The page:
This one is not about where James is going to play, however. Tonight is about how he is going to play.
And this decision is tougher, because he doesn’t have days to think about it. He has about an hour, tops.
Upon seeing James was he was still in high school, Wizards GM Ernie Grunfeld offered this succinct scouting report: half Magic, half Michael.
Tonight, in the biggest game of his career, James has to decide which half gets the Heat past the Indiana Pacers.
Unlike his decision three summers ago, James didn’t create this dilemma. He didn’t turn down a contract extension or invite a half-dozen teams to kiss his ring or have his camp conspire with ESPN to orchestrate a distasteful, self-serving TV show.
Ironically, this decision has been created by Dwyane Wade and Chris Bosh, BFFs and supposed superstar teammates who were supposed to prevent this from happening ever again. Together, they formed “The Big Three” or “The Three Amigos” or “The Heatles” and were going to dominate the NBA for the rest of this decade.
Each had been carrying a team by himself quite capably for some time. Together, they would be unstoppable, taking turns dominating and deferring and basking in a glow of glory that would make the sun of South Beach look like Seattle.
So far, the plan has worked pretty well. Their first season together was largely spent working out the kinks and still almost produced a championship, coming up about two or three stops short. Their second season ended with a title, validating James, superteams and small ball all at once.
Season three seemed to be following a natural progression. Wade and Bosh had the best shooting seasons of their careers. James won a fourth MVP in five seasons. The Heat won 66 games – including a staggering 27 in a row – and breezed through their first two playoff rounds. James’ proclamation of “not two, not three, not four” titles now seemed more of a formality than an absurdity.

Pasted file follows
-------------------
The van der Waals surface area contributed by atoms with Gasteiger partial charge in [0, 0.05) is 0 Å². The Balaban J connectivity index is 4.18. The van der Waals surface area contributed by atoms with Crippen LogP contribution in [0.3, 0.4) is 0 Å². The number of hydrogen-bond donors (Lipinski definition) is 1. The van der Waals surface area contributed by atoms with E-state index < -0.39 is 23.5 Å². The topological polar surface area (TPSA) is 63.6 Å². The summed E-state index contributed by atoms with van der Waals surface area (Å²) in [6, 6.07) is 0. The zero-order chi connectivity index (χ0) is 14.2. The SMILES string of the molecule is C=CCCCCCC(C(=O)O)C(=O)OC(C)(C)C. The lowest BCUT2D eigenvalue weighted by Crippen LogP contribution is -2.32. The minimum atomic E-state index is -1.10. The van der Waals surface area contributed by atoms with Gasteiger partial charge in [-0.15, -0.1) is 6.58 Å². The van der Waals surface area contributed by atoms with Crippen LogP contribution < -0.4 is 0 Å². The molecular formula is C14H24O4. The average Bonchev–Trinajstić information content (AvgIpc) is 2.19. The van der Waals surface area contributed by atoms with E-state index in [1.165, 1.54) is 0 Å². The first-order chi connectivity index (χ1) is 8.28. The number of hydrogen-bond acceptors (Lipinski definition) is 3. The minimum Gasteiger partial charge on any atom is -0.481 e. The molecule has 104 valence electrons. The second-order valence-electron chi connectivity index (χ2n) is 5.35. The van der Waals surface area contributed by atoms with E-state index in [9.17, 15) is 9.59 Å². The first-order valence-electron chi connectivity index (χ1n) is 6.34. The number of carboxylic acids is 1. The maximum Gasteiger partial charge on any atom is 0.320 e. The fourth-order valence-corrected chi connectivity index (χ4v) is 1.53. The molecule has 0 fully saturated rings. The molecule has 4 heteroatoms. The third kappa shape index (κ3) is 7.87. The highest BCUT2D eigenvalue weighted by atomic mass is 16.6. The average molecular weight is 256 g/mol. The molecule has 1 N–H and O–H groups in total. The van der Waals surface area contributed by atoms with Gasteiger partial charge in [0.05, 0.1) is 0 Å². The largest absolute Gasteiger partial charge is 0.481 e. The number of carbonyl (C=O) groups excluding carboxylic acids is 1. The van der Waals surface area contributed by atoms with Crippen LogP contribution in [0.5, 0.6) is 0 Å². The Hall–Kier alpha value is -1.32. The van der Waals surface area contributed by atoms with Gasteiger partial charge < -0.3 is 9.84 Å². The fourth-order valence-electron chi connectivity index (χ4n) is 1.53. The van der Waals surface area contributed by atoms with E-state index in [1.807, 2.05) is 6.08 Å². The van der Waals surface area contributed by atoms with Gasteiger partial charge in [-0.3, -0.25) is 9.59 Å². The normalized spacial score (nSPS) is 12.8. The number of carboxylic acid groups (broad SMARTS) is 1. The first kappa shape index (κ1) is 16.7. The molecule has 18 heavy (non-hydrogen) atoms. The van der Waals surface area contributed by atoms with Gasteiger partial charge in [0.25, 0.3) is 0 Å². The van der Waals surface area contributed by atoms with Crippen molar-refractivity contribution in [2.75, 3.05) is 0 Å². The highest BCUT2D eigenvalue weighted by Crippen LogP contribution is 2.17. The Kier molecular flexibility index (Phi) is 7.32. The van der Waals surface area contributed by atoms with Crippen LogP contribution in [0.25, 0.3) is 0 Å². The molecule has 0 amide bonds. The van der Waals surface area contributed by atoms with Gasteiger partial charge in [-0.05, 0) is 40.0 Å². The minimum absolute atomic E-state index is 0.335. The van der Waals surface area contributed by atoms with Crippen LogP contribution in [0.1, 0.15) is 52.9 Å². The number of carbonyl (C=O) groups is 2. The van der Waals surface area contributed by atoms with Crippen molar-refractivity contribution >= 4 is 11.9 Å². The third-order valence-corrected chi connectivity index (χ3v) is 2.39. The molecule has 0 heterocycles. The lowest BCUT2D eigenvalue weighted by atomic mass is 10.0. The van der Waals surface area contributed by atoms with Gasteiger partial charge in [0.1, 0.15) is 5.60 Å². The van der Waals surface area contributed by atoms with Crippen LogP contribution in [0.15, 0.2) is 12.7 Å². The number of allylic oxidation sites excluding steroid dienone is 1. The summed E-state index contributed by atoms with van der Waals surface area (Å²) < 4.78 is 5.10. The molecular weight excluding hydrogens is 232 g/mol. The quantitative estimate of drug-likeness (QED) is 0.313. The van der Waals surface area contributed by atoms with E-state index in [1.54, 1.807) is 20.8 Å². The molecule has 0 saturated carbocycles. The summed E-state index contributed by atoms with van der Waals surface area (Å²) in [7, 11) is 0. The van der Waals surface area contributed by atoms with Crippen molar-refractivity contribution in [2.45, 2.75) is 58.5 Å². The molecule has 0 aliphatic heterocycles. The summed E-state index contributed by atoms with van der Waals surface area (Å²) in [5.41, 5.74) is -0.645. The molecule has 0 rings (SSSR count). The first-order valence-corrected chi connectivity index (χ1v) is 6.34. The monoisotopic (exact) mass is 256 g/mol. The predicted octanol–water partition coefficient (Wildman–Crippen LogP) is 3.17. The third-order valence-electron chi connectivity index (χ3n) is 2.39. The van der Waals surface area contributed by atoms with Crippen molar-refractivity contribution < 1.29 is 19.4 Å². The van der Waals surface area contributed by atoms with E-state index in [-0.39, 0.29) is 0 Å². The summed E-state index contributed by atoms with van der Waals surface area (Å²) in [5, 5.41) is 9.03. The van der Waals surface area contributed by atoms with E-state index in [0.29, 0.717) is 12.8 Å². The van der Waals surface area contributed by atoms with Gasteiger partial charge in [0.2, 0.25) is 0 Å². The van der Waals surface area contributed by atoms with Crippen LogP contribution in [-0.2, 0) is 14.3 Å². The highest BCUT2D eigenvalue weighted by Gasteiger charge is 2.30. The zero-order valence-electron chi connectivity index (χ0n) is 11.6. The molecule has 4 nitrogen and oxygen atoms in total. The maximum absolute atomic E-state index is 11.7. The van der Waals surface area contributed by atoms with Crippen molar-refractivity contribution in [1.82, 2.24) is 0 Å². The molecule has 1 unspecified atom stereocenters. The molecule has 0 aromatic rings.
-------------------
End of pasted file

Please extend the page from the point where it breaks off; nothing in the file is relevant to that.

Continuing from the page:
But as the playoffs have progressed, Wade and Bosh have regressed. They have morphed into Larry Hughes and Anderson Varejao, and James has said his current situation reminds him of “his Cleveland days.”
Wade has gone 13 games without scoring 20 points, the longest stretch of his career. His longest previous run was nine, in his rookie season. His longest previous postseason slump was three.
Bosh also has scored 20 points just once this postseason, a lack of production compounded by his absolutely feeble rebounding numbers. In the conference finals, he has three more rebounds than Ray Allen, who plays 25 feet from the basket.
Yes, both players are hurt. Wade had a bone bruise on his knee that he has been dealing with since the regular season and Bosh turned an ankle on the opening tip of Game 5 vs. Indiana. And the league-leading defense of the Pacers deserves some credit as well.
But the numbers don’t lie. Wade is 11-of-34 in the last three games and averaging 14.5 points in the series. Bosh is 5-of-21 in the last three games and averaging 11.3 points in the series. And James is 31-of-65 in the last three games and averaging 28.5 points in the series, more than Wade and Bosh combined.
Yes, “The Big Three” clearly has been reduced to “The Big One.” And the decision facing James tonight? That’s a big one, too.